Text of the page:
DENVER'S NEW AIRBNB RULES: WHAT YOU NEED TO KNOW
Here are the seven things you need to know about the new Denver Airbnb regulations going into effect on Jan. 1, 2017.
You must live in the place you’re renting out.
The primary residence restriction was the most contentious provision of the new measures. Essentially, this prohibits you from renting out a second home on Airbnb or VRBO. You can rent out a room while you’re staying there or the whole house while you’re traveling.
One key for those looking to invest: You can NOT rent out the other half a duplex you own, but as reported in the Denver Post, if you're a house-hacking type, you can rent out a furnished basement, attic or mother-in-law suite.
(Looking to buy an Airbnb investment property in Denver?)
You must pay a $25 fee
If you’re going to rent out your home, you’re going to need a $25 license from the city. The license must be renewed annually, and your license number must be displayed in your ad.
You can host even if you’re a renter, BUT …
Yes, if you’re renting an apartment or condo, and it is your primary residence, you may apply for a license. But you must show written proof of the landlord’s approval.
This also means that if you're a landlord and sign a lease with a long-term renter, you may make arrangements with that person to apply for the permit and share short-term rental profits.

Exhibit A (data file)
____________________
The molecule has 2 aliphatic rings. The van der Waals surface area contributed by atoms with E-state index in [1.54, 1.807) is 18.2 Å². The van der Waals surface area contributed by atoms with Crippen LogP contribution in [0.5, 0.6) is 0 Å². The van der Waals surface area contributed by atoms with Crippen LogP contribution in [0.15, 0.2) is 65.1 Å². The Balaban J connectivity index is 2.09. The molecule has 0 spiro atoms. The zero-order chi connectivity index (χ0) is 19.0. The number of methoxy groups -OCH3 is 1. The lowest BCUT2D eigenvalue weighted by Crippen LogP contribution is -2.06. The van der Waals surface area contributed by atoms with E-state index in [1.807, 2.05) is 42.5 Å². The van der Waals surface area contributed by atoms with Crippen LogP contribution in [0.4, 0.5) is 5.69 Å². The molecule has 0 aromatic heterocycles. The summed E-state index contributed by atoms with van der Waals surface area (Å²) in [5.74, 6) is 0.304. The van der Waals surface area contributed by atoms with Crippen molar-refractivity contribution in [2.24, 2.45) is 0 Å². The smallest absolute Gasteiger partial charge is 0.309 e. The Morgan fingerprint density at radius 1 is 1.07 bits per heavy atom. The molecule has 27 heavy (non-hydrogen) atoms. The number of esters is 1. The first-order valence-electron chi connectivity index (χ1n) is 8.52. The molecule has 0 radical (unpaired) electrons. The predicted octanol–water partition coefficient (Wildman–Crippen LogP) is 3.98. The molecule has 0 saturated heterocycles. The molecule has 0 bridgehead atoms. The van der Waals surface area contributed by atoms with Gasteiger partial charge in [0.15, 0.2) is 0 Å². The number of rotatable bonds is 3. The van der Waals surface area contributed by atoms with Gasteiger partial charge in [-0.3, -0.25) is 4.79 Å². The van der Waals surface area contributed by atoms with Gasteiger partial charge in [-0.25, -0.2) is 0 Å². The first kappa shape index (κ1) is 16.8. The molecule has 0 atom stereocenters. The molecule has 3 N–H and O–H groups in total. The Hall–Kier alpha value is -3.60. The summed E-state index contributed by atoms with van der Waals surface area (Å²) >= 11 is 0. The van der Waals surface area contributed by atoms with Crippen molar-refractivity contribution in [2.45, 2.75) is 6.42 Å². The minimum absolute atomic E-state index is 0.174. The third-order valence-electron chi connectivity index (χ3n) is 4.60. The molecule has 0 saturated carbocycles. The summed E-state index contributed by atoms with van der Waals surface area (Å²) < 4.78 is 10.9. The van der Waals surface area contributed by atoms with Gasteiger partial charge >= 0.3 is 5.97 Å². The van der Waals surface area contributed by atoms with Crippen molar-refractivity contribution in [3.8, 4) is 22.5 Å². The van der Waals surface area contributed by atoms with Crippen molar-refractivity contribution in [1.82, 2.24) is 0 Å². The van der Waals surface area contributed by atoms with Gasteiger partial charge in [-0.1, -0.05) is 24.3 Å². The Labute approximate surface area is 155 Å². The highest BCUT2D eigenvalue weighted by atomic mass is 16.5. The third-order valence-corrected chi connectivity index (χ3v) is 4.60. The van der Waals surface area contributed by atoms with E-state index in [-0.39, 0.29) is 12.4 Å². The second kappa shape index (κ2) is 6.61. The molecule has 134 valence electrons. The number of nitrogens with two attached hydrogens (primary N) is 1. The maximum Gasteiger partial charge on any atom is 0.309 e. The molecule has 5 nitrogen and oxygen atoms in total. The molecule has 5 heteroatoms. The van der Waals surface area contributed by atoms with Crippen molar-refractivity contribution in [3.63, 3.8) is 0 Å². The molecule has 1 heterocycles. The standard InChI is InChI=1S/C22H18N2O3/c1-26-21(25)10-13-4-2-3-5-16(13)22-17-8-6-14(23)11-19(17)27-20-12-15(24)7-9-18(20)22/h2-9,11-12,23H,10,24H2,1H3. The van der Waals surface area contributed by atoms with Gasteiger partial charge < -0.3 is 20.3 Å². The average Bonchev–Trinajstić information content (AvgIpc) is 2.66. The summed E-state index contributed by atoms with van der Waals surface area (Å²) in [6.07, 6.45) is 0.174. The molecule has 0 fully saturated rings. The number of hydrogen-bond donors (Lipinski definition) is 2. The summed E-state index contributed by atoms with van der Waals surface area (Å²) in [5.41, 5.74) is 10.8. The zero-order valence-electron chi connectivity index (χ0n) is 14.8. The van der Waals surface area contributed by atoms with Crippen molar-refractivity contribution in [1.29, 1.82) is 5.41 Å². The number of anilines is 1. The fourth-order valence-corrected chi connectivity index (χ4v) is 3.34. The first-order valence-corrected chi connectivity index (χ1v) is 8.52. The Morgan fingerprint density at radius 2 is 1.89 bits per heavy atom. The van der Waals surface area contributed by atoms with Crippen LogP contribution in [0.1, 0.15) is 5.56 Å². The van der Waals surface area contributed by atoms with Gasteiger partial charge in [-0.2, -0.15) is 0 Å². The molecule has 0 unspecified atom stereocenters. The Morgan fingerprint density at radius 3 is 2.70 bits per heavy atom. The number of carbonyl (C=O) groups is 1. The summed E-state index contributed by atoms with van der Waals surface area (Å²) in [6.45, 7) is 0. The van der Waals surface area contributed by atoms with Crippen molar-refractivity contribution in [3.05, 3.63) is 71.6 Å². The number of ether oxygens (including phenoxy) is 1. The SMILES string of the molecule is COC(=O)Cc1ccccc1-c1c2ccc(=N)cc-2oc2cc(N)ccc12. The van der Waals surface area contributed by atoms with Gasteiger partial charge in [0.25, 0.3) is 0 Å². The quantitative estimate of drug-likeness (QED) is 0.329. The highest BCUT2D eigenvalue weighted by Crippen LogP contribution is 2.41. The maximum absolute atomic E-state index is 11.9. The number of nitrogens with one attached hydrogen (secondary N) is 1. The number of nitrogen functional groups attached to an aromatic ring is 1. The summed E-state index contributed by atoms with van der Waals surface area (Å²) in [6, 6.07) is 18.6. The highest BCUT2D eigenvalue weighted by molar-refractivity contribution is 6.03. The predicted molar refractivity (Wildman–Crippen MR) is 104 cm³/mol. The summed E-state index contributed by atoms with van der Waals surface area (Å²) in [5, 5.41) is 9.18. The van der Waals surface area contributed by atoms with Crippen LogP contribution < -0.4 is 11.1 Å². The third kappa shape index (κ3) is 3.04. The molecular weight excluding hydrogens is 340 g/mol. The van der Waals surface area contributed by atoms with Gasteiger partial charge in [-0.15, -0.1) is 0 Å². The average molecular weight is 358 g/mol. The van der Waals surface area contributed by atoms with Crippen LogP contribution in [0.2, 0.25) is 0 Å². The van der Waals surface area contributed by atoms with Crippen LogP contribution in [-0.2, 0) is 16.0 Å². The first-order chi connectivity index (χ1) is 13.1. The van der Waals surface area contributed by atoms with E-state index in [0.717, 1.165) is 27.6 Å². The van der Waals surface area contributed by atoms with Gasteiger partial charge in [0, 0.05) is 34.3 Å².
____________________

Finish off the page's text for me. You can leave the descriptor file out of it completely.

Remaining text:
You must pay Denver’s lodging tax.
You have to sign up for a lodging tax number and pay the 10.75 percent tax that hotels also pay.
You must comply by January 1, 2017.
The city will implement a “soft” enforcement period up until then, largely focusing on education of residents about the new regulations. Come 2017, things get real.
You may be fined for non-compliance.
If you’re caught advertising without a license number or hosting without a license, you are subject to a fine of up to $999.
You must provide some basic safety features.
Under the new rules, hosts are required to keep in their homes a smoke alarm, carbon monoxide detector, fire extinguisher, and a brochure listing the name and contact information for a local resident available if you’re going out of town.
You'll find everything you need to know to be a successful Airbnb host on my Airbnb page.